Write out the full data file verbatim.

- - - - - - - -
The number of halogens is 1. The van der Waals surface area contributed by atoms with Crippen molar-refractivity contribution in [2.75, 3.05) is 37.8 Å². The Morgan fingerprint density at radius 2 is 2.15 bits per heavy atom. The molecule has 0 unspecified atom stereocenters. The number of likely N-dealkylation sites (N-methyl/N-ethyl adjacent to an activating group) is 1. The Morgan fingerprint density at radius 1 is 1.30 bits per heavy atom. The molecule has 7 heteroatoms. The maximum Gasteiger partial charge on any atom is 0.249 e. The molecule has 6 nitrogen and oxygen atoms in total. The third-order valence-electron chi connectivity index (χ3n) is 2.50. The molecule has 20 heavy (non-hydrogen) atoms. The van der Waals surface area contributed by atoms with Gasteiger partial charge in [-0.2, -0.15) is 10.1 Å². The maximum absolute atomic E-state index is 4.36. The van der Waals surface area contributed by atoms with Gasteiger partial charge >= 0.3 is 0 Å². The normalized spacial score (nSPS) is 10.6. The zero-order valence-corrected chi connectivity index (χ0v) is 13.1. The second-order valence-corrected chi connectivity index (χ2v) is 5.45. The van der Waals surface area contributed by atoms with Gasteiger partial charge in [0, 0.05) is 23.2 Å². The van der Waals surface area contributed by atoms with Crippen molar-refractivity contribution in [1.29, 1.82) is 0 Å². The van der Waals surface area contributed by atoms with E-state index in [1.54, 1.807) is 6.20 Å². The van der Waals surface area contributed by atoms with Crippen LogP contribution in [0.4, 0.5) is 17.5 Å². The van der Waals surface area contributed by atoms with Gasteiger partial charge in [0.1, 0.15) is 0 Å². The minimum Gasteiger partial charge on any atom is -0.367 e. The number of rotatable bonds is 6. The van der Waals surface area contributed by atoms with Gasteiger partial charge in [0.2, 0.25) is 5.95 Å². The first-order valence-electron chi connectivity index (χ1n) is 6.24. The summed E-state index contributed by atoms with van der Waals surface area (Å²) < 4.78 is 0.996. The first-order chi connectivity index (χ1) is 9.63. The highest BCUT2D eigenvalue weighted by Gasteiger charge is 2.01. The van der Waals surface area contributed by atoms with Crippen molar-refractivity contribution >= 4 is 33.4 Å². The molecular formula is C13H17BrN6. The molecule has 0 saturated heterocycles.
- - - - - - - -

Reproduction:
The number of halogens is 1. The van der Waals surface area contributed by atoms with Crippen molar-refractivity contribution in [2.75, 3.05) is 37.8 Å². The Morgan fingerprint density at radius 2 is 2.15 bits per heavy atom. The molecule has 0 unspecified atom stereocenters. The number of likely N-dealkylation sites (N-methyl/N-ethyl adjacent to an activating group) is 1. The Morgan fingerprint density at radius 1 is 1.30 bits per heavy atom. The molecule has 7 heteroatoms. The maximum Gasteiger partial charge on any atom is 0.249 e. The molecule has 6 nitrogen and oxygen atoms in total. The third-order valence-electron chi connectivity index (χ3n) is 2.50. The molecule has 20 heavy (non-hydrogen) atoms. The van der Waals surface area contributed by atoms with Gasteiger partial charge in [-0.2, -0.15) is 10.1 Å². The maximum absolute atomic E-state index is 4.36. The van der Waals surface area contributed by atoms with Gasteiger partial charge >= 0.3 is 0 Å². The normalized spacial score (nSPS) is 10.6. The zero-order valence-corrected chi connectivity index (χ0v) is 13.1. The second-order valence-corrected chi connectivity index (χ2v) is 5.45. The van der Waals surface area contributed by atoms with Gasteiger partial charge in [0, 0.05) is 23.2 Å². The van der Waals surface area contributed by atoms with Crippen molar-refractivity contribution in [1.29, 1.82) is 0 Å². The van der Waals surface area contributed by atoms with E-state index in [1.54, 1.807) is 6.20 Å². The van der Waals surface area contributed by atoms with Crippen LogP contribution in [0.4, 0.5) is 17.5 Å². The van der Waals surface area contributed by atoms with Gasteiger partial charge in [0.1, 0.15) is 0 Å². The minimum Gasteiger partial charge on any atom is -0.367 e. The number of rotatable bonds is 6. The van der Waals surface area contributed by atoms with Gasteiger partial charge in [0.2, 0.25) is 5.95 Å². The first-order valence-electron chi connectivity index (χ1n) is 6.24. The summed E-state index contributed by atoms with van der Waals surface area (Å²) < 4.78 is 0.996. The first-order chi connectivity index (χ1) is 9.63. The highest BCUT2D eigenvalue weighted by Gasteiger charge is 2.01. The van der Waals surface area contributed by atoms with Crippen molar-refractivity contribution >= 4 is 33.4 Å². The molecular formula is C13H17BrN6. The molecule has 0 saturated heterocycles.